Puppy Life Lesson: Stairs

Puppy Life Lesson:  Stairs

by Maureen E. Whittemore

The puppies learned to climb the stairs this morning.

At five years old, my two yellow labs, Sophie and Mia, had plenty of energy, bounding by me as I headed up to the second floor bedroom. Opening my closet door, I heard the whining of our newest family members from the floor below. Koko and Midnite were just eleven weeks old and had not yet mastered the art of climbing stairs; still I was confident their desire to be with our pack would ultimately assure that lesson.

A few short minutes later, the whining ceased and I heard the pitter-patter of something on the stairs. When I looked down, I saw Koko attempting her first climb. Her focus was intense. She raised her front leg, planting it on the stair for stability, then brought up the other. Front paws firmly on the stair above, she stood tippy toed, her back legs on the stair below, stretching for the extra height.

She grunted while pulling her body up, trying to clear her pudgy belly over the lip of the stair. Tummy clear, she was free to lift one back leg and then the next, pulling herself to a perfect landing! I voiced my encouragement “What a good puppy, come on Koko, you can do it!” and step by step she climbed, until she reached the top of the staircase. I knelt down and gave her praises, kisses and hugs. She was so proud of herself that I thought her little tail was going to wag right off her backside!

Our celebration was shorted lived when cries from the bottom of the stairs erupted into frenzied howls. Midnite had been watching Koko climb and was now the lone puppy on the first floor. She wanted desperately to be part of the celebration at the top of the stairs. Koko stared down at her sister with that “Look at me! I’m a big girl now,” attitude. Midnite was jumping sideways in protest as I called for her to come up.

“Come on Midnite, you can do it!” She paced frantically, seemingly too scared to give the steep staircase a try. She was, after all, a wee puppy with legs only half as tall as the rise on those steps.

Back and forth Midnite paced, crying and howling. My puppy psychology kicked in: Midnite might give the stairs a try if we were out of sight and she heard us having fun without her. In the bedroom, I grabbed a squeaky toy for the dogs to play with, then went back to the staircase and peaked down. I saw my little black lab try one step up and I held my breath with excitement.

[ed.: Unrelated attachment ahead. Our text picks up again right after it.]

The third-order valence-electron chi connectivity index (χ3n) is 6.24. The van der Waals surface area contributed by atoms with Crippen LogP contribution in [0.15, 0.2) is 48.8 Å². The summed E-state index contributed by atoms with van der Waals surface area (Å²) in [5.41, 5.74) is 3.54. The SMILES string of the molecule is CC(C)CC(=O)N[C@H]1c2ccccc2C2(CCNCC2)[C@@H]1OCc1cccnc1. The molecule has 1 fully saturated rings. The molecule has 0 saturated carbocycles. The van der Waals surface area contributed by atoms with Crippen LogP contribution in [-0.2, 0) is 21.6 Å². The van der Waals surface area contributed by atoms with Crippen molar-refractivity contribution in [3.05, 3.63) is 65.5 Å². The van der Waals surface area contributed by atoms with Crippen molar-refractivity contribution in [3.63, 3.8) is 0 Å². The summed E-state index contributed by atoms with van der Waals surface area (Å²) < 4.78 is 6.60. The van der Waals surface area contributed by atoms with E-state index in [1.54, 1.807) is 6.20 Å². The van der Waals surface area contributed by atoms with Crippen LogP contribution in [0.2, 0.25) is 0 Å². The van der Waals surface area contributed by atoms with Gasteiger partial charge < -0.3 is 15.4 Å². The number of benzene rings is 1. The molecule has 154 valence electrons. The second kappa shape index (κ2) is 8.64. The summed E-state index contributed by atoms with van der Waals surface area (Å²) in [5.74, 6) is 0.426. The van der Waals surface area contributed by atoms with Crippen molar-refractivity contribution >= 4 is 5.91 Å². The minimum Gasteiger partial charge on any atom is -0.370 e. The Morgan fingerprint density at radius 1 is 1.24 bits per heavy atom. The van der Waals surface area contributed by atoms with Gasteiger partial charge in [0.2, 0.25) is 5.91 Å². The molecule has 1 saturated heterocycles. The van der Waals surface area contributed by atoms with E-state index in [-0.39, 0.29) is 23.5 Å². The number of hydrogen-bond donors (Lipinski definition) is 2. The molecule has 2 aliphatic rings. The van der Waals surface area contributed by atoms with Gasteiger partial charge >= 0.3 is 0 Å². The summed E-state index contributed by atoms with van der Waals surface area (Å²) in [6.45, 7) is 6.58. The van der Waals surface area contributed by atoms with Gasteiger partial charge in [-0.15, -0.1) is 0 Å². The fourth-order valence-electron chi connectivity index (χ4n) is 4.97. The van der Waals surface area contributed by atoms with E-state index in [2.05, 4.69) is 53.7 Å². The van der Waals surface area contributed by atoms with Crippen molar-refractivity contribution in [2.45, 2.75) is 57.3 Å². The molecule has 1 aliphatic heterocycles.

As soon as she landed on the first stair, she rescinded back to the floor. Midnite’s next try brought her up two stairs, but again, as soon as she made the second stair, she turned and made a safe descent to the floor. Her third attempt brought her up three stairs and I was sure this time she was going to go the distance, but down she hopped with a little more gusto. Attempt number four: up she came, then down she went, thump, thump, thump, thump, to the landing.

“Come Midnite, you can make it,” I called.

Her fifth attempt was the jackpot! She climbed each stair, her little tail acting like a stabilizer, stiff and straight, as determination shone in her dark sapphire eyes. I was calling out with glee, thrilled that she had overcome her fear and was forging ahead with puppy braveness. When she reached the top, I hugged her and gave her such big praises that I was sure she wanted to try it again.

Playful exploration on the top floor engrossed the puppies as I dressed, and soon it was time to go back downstairs. Well aware of my older dogs’ exuberant clumsiness, I called for Sophie and Mia to go ahead of us, saving the puppies from being bowled over by their bigger pack mates. Next it was the puppies’ turn.

“Koko, Midnite, follow the big girls,” I said. The pair looked at me and sat down. It hadn’t occurred to me that going down those stairs was just as scary as climbing them. Taking the lead, I headed down and called for them to follow.

Midnite stood and without hesitation came down the stairs, passing me with courage that Koko now seemed to lack. It seems my little black lab had been practicing her descent long before she climbed to the top of the stairs. What a smart puppy! It wasn’t that Midnite had been afraid of climbing the stairs; it was that she wanted to make sure she knew how to get down them once she had climbed them! And little Koko, not having made the same insightful decision, was now stuck at the top, pacing back and forth, whining with fear.

We all watched little Koko as she reasoned out her fears and began her first descent. I readied myself for the catch. She handstand-landed her front legs on the stair below, her airborne body wobbling, her back side threatening to go full tilt over head, but she saved the cartwheel from happening and landed all four legs on the same stair.

“Good girl Koko! What a brave puppy,” I called. I cheered her on and slowly she made her way down, pausing mid way for a little panic attack, then continuing to the bottom floor where we all stood waiting. Midnite immediately pounced on her as if to say, “See, you should have done it my way,” and my praises continued for my brave puppy!

No falls. No tumbles. No bruised egos.

A big challenge embraced and overcome, each puppy with her own distinct method.

Fear was beaten down. Bravery won out.

A lesson was learned.